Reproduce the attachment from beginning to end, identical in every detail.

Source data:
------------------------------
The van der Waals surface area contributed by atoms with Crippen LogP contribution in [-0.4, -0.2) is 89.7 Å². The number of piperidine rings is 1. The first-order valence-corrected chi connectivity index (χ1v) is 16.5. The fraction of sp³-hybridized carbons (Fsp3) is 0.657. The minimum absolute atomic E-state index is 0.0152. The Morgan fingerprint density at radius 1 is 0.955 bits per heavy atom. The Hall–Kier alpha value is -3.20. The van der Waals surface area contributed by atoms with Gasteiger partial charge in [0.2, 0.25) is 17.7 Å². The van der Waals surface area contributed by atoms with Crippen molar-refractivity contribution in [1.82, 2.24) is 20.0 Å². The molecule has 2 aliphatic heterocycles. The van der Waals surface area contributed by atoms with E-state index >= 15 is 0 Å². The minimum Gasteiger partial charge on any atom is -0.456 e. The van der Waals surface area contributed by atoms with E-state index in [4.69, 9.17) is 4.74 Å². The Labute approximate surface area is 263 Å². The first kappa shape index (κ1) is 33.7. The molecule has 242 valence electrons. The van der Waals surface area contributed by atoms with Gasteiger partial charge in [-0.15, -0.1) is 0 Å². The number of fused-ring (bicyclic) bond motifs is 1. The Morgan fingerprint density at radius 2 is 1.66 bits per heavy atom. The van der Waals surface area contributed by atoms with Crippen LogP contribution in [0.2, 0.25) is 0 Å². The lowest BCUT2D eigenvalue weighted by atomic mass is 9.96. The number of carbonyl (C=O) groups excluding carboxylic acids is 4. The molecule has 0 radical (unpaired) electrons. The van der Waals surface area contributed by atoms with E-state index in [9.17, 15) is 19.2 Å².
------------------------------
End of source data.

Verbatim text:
The van der Waals surface area contributed by atoms with Crippen LogP contribution in [-0.4, -0.2) is 89.7 Å². The number of piperidine rings is 1. The first-order valence-corrected chi connectivity index (χ1v) is 16.5. The fraction of sp³-hybridized carbons (Fsp3) is 0.657. The minimum absolute atomic E-state index is 0.0152. The Morgan fingerprint density at radius 1 is 0.955 bits per heavy atom. The Hall–Kier alpha value is -3.20. The van der Waals surface area contributed by atoms with Gasteiger partial charge in [0.2, 0.25) is 17.7 Å². The van der Waals surface area contributed by atoms with Crippen molar-refractivity contribution in [1.82, 2.24) is 20.0 Å². The molecule has 2 aliphatic heterocycles. The van der Waals surface area contributed by atoms with E-state index >= 15 is 0 Å². The minimum Gasteiger partial charge on any atom is -0.456 e. The van der Waals surface area contributed by atoms with E-state index in [4.69, 9.17) is 4.74 Å². The Labute approximate surface area is 263 Å². The first kappa shape index (κ1) is 33.7. The molecule has 242 valence electrons. The van der Waals surface area contributed by atoms with Gasteiger partial charge in [-0.15, -0.1) is 0 Å². The number of fused-ring (bicyclic) bond motifs is 1. The Morgan fingerprint density at radius 2 is 1.66 bits per heavy atom. The van der Waals surface area contributed by atoms with Crippen LogP contribution in [0.2, 0.25) is 0 Å². The lowest BCUT2D eigenvalue weighted by atomic mass is 9.96. The number of carbonyl (C=O) groups excluding carboxylic acids is 4. The molecule has 0 radical (unpaired) electrons. The van der Waals surface area contributed by atoms with E-state index in [9.17, 15) is 19.2 Å².